As widely expected, the Intelligence Community (IC) assessment of Covid-19 origins fails to conclusively answer much of anything.
On some points in the assessment, such as whether Covid-19 was genetically engineered, there is broad disagreement with scientists who say the evidence shows man's intervention.
The assessment also gives China the benefit of the doubt, guessing that Covid-19 was not developed by the Communist Chinese as part of a weapons program and that the Communist Chinese had no advance knowledge of the disaster.
Sources say that early in the pandemic, government scientists who examined the genetics of the virus concluded Covid-19 was genetically engineered, but they were not authorized to announce those findings.
Meantime, questions about whether it originated in the Wuhan, China biolab; whose scientists had received funding and partnered with Dr. Anthony Fauci's National Institute of Allergy and Infectious Diseases (NIAID) and other components of the National Institutes of Health (NIH); were falsely termed "debunked conspiracy theories" and censored on social media and on the Internet. When President Trump raised the possibility, the media falsely claimed the idea had been debunked.
A World Health Organization (WHO) team sent to investigate in China included a controversial scientist with a conflict of interest. Peter Daszak of EcoHealth Alliance was also part of the U.S.-Chinese partnerships on coronavirus research and "gain-of-function" studies funded by U.S. tax money and approved by Fauci.
The WHO team initially concluded the virus did not come from the Wuhan lab. But amid growing controversy, WHO officials and others expressed the need to look further.
As more scientists spoke out to validate the "lab origin" belief, it was widely acknowledged that it had been a mistake to say the idea was disproven or debunked.
After Joe Biden took office, he asked for an assessment from the Intelligence Community, which has been known for markedly wrong intelligence assessments on important issues in recent years.
The following is the Unclassified Summary of the report.
Summary of Assessment on Covid-19 Origins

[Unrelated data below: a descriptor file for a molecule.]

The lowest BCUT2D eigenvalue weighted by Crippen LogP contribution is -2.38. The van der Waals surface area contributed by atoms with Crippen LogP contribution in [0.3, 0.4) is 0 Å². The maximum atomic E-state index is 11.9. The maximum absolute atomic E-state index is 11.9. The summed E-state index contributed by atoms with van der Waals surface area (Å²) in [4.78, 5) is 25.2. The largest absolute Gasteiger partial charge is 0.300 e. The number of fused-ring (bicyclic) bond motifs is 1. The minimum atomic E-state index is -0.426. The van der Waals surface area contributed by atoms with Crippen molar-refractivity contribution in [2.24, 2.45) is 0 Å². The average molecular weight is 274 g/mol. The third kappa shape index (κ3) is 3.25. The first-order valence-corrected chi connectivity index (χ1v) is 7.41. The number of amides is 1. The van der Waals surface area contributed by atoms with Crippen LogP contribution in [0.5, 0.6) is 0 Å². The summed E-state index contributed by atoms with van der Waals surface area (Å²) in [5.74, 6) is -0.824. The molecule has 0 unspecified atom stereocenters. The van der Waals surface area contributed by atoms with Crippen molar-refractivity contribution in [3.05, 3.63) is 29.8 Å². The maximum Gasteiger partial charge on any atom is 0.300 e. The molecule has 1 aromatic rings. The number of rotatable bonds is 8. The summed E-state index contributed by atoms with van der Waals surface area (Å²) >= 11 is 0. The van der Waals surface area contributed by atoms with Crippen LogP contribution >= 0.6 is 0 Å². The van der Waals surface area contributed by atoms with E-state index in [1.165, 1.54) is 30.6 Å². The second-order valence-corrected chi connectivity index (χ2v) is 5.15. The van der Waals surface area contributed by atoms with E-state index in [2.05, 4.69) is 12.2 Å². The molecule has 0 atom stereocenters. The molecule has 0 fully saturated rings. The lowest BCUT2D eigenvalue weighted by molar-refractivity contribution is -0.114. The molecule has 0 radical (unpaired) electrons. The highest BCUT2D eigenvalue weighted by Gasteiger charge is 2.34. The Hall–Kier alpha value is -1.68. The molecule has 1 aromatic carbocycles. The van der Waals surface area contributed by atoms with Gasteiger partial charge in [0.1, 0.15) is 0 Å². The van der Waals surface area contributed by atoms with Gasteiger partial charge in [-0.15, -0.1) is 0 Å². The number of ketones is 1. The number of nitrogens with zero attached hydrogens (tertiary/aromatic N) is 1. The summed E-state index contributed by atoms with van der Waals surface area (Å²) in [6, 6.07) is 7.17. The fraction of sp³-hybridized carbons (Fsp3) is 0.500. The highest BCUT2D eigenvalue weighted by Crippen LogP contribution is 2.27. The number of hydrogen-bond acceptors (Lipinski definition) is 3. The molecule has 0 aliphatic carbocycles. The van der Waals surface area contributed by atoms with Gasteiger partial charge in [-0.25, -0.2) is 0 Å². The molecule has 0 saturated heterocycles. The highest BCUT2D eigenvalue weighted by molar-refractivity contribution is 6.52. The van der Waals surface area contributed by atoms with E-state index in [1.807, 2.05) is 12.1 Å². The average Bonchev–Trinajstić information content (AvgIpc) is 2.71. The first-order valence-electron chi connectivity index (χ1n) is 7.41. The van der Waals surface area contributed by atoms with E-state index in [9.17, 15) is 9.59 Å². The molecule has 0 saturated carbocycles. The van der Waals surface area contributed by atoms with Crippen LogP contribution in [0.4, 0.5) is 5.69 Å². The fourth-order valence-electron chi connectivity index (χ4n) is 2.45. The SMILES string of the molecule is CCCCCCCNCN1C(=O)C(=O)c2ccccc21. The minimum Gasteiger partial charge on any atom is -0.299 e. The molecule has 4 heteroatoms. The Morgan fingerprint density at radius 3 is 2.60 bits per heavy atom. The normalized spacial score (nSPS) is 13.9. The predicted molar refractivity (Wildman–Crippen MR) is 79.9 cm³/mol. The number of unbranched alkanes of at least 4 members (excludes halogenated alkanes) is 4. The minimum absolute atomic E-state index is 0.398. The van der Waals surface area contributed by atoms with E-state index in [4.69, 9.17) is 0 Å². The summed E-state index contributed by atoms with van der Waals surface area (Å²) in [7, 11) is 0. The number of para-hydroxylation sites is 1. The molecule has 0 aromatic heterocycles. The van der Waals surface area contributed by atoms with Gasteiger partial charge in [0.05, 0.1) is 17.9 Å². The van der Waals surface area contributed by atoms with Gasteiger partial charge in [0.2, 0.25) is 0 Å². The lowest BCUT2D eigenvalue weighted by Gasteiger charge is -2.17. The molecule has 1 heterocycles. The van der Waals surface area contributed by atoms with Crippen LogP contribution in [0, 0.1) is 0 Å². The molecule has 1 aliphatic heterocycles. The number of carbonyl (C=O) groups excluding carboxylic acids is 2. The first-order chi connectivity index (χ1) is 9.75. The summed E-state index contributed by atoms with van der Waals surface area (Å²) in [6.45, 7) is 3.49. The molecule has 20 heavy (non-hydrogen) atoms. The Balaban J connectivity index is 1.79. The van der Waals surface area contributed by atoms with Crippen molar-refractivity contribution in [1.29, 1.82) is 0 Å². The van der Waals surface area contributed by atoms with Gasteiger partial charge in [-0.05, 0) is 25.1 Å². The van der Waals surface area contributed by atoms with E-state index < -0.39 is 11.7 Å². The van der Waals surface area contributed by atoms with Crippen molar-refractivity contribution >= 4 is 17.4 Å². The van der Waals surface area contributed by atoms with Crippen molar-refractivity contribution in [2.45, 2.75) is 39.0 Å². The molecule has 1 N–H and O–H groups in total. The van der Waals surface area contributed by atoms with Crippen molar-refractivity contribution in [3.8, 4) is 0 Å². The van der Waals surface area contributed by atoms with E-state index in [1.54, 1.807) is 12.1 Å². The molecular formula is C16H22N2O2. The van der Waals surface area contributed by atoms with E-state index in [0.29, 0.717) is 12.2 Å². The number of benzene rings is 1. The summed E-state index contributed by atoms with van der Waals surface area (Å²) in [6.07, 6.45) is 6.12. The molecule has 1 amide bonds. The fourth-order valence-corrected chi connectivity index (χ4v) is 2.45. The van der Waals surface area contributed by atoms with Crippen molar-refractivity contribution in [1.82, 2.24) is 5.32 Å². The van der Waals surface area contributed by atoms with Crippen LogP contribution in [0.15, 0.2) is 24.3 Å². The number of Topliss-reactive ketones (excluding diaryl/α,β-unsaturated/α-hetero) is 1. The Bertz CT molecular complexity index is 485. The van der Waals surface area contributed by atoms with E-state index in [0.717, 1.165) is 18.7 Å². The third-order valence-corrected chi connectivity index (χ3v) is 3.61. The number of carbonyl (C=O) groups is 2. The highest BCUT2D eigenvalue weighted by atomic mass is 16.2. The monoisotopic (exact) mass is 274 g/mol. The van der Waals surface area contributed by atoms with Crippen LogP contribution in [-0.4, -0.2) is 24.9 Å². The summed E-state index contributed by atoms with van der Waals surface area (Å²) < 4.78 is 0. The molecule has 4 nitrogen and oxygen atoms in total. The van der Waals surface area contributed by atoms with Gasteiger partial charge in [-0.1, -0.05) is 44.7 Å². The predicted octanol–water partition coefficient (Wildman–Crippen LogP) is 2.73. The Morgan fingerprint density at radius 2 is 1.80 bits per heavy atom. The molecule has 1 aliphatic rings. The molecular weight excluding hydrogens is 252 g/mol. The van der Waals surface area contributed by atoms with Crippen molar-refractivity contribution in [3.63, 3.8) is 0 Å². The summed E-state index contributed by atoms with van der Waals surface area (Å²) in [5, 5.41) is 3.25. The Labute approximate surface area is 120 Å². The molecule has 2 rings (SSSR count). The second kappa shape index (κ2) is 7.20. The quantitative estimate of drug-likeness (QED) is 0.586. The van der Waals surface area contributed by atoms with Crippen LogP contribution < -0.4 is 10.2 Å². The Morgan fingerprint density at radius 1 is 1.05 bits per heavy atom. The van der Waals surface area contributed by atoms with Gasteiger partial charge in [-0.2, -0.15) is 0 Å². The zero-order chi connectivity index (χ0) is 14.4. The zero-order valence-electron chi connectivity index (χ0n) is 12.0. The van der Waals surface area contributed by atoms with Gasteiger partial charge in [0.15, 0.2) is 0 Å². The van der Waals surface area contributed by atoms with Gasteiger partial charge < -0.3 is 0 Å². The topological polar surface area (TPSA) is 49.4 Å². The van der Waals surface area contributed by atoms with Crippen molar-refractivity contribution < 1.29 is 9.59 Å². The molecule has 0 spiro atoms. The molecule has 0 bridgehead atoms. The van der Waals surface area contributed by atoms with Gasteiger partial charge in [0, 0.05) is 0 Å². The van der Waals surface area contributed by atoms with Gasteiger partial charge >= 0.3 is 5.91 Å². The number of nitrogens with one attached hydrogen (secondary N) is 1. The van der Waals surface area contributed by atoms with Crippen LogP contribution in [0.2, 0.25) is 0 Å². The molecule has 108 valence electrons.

The IC assesses that SARS-CoV-2, the virus that causes COVID-19, probably emerged and infected humans through an initial small-scale exposure that occurred no later than November 2019 with the first known cluster of COVID-19 cases arising in Wuhan, China in December 2019. In addition, the IC was able to reach broad agreement on several other key issues. We judge the virus was not developed as a biological weapon. Most agencies also assess with low confidence that SARS-CoV-2 probably was not genetically engineered; however, two agencies believe there was not sufficient evidence to make an assessment either way. Finally, the IC assesses China’s officials did not have foreknowledge of the virus before the initial outbreak of COVID-19 emerged.
After examining all available intelligence reporting and other information, though, the IC remains divided on the most likely origin of COVID-19. All agencies assess that two hypotheses are plausible: natural exposure to an infected animal and a laboratory-associated incident.
- Four IC elements and the National Intelligence Council assess with low confidence that the initial SARS-CoV-2 infection was most likely caused by natural exposure to an animal infected with it or a close progenitor virus—a virus that probably would be more than 99 percent similar to SARS-CoV-2. These analysts give weight to China’s officials’ lack of foreknowledge, the numerous vectors for natural exposure, and other factors.
- One IC element assesses with moderate confidence that the first human infection with SARS-CoV-2 most likely was the result of a laboratory-associated incident, probably involving experimentation, animal handling, or sampling by the Wuhan Institute of Virology. These analysts give weight to the inherently risky nature of work on coronaviruses.
- Analysts at three IC elements remain unable to coalesce around either explanation without additional information, with some analysts favoring natural origin, others a laboratory origin, and some seeing the hypotheses as equally likely.
- Variations in analytic views largely stem from differences in how agencies weigh intelligence reporting and scientific publications, and intelligence and scientific gaps.The IC judges they will be unable to provide a more definitive explanation for the origin of COVID-19 unless new information allows them to determine the specific pathway for initial natural contact with an animal or to determine that a laboratory in Wuhan was handling SARS- CoV-2 or a close progenitor virus before COVID-19 emerged.
The IC—and the global scientific community—lacks clinical samples or a complete understanding of epidemiological data from the earliest COVID-19 cases. If we obtain information on the earliest cases that identified a location of interest or occupational exposure, it may alter our evaluation of hypotheses.
China’s cooperation most likely would be needed to reach a conclusive assessment of the origins of COVID-19. Beijing, however, continues to hinder the global investigation, resist sharing information and blame other countries, including the United States. These actions reflect, in part, China’s government’s own uncertainty about where an investigation could lead as well as its frustration the international community is using the issue to exert political pressure on China.
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